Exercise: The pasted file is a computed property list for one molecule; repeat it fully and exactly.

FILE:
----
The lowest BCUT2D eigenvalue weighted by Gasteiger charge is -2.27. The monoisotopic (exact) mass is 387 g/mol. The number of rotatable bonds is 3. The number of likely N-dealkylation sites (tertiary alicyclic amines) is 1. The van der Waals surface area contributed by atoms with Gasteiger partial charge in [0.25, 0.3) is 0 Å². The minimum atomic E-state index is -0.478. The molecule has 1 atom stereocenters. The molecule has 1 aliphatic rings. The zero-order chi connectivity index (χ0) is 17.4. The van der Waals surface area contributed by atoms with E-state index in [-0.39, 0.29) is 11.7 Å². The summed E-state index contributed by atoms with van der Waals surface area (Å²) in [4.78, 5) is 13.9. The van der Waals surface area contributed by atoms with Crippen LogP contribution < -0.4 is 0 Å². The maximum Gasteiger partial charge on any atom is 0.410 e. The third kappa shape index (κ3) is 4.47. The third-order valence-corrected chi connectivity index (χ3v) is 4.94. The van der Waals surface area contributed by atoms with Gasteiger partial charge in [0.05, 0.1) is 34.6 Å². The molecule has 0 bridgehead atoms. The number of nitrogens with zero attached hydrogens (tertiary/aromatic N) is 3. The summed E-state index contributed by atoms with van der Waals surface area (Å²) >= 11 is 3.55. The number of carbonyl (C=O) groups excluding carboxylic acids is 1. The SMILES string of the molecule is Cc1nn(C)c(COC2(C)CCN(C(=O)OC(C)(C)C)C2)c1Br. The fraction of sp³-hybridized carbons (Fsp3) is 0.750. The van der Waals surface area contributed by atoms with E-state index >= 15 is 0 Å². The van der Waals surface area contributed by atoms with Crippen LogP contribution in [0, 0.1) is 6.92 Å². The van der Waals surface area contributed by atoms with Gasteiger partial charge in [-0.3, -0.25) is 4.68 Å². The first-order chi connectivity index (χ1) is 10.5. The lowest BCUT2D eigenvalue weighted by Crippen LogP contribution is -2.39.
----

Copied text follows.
The lowest BCUT2D eigenvalue weighted by Gasteiger charge is -2.27. The monoisotopic (exact) mass is 387 g/mol. The number of rotatable bonds is 3. The number of likely N-dealkylation sites (tertiary alicyclic amines) is 1. The van der Waals surface area contributed by atoms with Gasteiger partial charge in [0.25, 0.3) is 0 Å². The minimum atomic E-state index is -0.478. The molecule has 1 atom stereocenters. The molecule has 1 aliphatic rings. The zero-order chi connectivity index (χ0) is 17.4. The van der Waals surface area contributed by atoms with E-state index in [-0.39, 0.29) is 11.7 Å². The summed E-state index contributed by atoms with van der Waals surface area (Å²) in [4.78, 5) is 13.9. The van der Waals surface area contributed by atoms with Crippen LogP contribution < -0.4 is 0 Å². The maximum Gasteiger partial charge on any atom is 0.410 e. The third kappa shape index (κ3) is 4.47. The third-order valence-corrected chi connectivity index (χ3v) is 4.94. The van der Waals surface area contributed by atoms with Gasteiger partial charge in [0.05, 0.1) is 34.6 Å². The molecule has 0 bridgehead atoms. The number of nitrogens with zero attached hydrogens (tertiary/aromatic N) is 3. The summed E-state index contributed by atoms with van der Waals surface area (Å²) >= 11 is 3.55. The number of carbonyl (C=O) groups excluding carboxylic acids is 1. The SMILES string of the molecule is Cc1nn(C)c(COC2(C)CCN(C(=O)OC(C)(C)C)C2)c1Br. The fraction of sp³-hybridized carbons (Fsp3) is 0.750. The van der Waals surface area contributed by atoms with E-state index >= 15 is 0 Å². The van der Waals surface area contributed by atoms with Crippen LogP contribution in [0, 0.1) is 6.92 Å². The van der Waals surface area contributed by atoms with Gasteiger partial charge in [-0.3, -0.25) is 4.68 Å². The first-order chi connectivity index (χ1) is 10.5. The lowest BCUT2D eigenvalue weighted by Crippen LogP contribution is -2.39.